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Utility rates to rise in York Co.

As York County's water and sewer costs rise, county leaders may ask their customers to pay more.

The county hasn't raised water and sewer rates in nearly a decade, but the cost of those services has increased significantly, said County Manager Jim Baker during Saturday's York County Council budget retreat at the Baxter Hood Center in Rock Hill.

The county's cost for water and sewer services has increased 83 percent from a decade ago. The county purchases water from Charlotte-Mecklenburg Utilities, Rock Hill and Fort Mill, and sewer service from Rock Hill.

County staff members will recommend a rate increase in the upcoming county budget, County Manager Jim Baker said.

How much of an increase isn't yet clear.

Baker wants to assure customers the rate increase won't reflect the costs the county has absorbed already.

"(Customers) shouldn't be fearful of a huge increase," he said, adding that if rates continue to climb as they likely will, the county must look to customers for help.

The county last raised rates in 2002 and has since absorbed cost increases, Baker said. The county's water costs increased by 117 percent from Charlotte-Mecklenburg, 47 percent from Rock Hill, and 25 percent from Fort Mill.

How to provide water and sewer services to county residents at reasonable prices into the future has been an ongoing concern of county leaders.

They are currently in talks with Rock Hill and Fort Mill about long-term options to buy water from them.

The county should work toward reducing its dependency on Charlotte-Mecklenburg which provides about 37 percent of the county's water, up from 26 percent nine years ago, said Mark Kettlewell, York County engineering director.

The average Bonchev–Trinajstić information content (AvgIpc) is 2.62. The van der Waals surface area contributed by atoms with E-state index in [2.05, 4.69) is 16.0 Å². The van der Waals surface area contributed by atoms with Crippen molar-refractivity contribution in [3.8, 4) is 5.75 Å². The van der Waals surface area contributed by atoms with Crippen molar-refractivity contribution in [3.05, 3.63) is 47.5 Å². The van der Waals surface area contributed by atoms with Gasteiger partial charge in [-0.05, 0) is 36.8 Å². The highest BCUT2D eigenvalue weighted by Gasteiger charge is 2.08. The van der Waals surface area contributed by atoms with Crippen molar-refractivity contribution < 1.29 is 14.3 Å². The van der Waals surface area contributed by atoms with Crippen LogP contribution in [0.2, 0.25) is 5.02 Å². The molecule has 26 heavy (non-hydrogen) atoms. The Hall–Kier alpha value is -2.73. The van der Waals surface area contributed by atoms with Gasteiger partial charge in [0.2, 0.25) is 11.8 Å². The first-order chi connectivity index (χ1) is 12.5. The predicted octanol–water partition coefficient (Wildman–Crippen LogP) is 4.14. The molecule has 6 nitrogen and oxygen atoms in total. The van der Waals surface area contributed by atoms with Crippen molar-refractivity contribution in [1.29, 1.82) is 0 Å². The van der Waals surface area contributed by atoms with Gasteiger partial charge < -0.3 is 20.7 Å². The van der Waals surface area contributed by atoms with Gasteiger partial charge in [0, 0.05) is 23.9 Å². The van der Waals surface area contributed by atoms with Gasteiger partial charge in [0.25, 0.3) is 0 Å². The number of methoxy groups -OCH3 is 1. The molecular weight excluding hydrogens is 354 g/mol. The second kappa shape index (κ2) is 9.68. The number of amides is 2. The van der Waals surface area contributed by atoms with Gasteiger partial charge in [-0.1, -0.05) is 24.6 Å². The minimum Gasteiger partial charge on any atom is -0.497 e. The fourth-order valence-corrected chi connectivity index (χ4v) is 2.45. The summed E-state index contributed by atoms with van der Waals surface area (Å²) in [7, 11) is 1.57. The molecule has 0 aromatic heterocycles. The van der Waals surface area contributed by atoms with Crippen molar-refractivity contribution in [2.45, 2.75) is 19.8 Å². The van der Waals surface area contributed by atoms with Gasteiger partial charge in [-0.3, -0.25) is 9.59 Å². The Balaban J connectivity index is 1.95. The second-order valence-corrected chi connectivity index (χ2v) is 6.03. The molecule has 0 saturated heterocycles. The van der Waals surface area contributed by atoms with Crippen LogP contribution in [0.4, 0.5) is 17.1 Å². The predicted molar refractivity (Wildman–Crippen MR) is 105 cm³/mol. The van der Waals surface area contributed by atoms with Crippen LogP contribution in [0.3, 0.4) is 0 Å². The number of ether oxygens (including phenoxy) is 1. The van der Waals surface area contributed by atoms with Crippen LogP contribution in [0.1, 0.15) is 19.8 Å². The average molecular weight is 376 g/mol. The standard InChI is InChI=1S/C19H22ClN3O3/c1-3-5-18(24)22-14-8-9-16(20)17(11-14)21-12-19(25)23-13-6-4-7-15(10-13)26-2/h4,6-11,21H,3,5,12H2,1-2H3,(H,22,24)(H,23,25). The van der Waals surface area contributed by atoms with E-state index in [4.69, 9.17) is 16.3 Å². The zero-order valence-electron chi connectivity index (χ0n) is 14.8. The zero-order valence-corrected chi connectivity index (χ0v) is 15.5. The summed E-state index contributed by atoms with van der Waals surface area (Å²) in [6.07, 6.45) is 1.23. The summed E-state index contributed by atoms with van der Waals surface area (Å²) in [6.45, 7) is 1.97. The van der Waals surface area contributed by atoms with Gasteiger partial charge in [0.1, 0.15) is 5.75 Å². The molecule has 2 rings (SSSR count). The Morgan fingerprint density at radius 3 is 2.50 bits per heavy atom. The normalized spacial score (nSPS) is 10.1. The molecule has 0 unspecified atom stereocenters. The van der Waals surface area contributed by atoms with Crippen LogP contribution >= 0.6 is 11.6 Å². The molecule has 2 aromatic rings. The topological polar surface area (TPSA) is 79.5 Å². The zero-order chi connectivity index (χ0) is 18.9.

Surplus tapped again

A preview of York County's upcoming fiscal year budget showed county officials aren't recommending any tax increases - but expect revenues won't meet expenses. The difference will be drawn from reserves, continuing a trend of recent years.

The county will use about $5 million from reserves to meet its projected $85 million budget for 2012-2013, a $4 million increase from the current year's $81 million budget.

The county's reserve is expected to fall from more than $32 million at this year's end to under $29 million over the next fiscal year, which will still leave a healthy reserve by county standards - nearly 34 percent of the county's total budget and about $7.4 million more than the county's targeted surplus minimum of 25 percent of the total budget.

New expenses are a $1.9 million increase in personnel costs, including some new and reclassified positions, and a 3 percent merit pay raise for employees, which could change depending on the council's input, Baker said.

The increase also include $1.5 million in upgrades to the county's radio system, a new DNA forensics lab for the sheriff's office, increases in fuel prices, resurfacing projects and other expenses.

The budget assumes no increases to tax rates.

Councilman Curwood Chappell said he won't support any new tax increases while the county is still suffering from high unemployment and drawing from its reserves.

Councilman Chad Williams asked staff members to look for "things that we've been doing for years and years and years that may not be necessary anymore."

He asked them to consider how departments might "go paperless."

He also said he supports a "true merit system" for giving pay increases to employees.

The council discussed giving raises to employees in last year's budget talks, but a majority favored waiting.

Another attempt to provide one-time incentive pay at year's end also failed.

The last pay increases for county employees was in October 2008.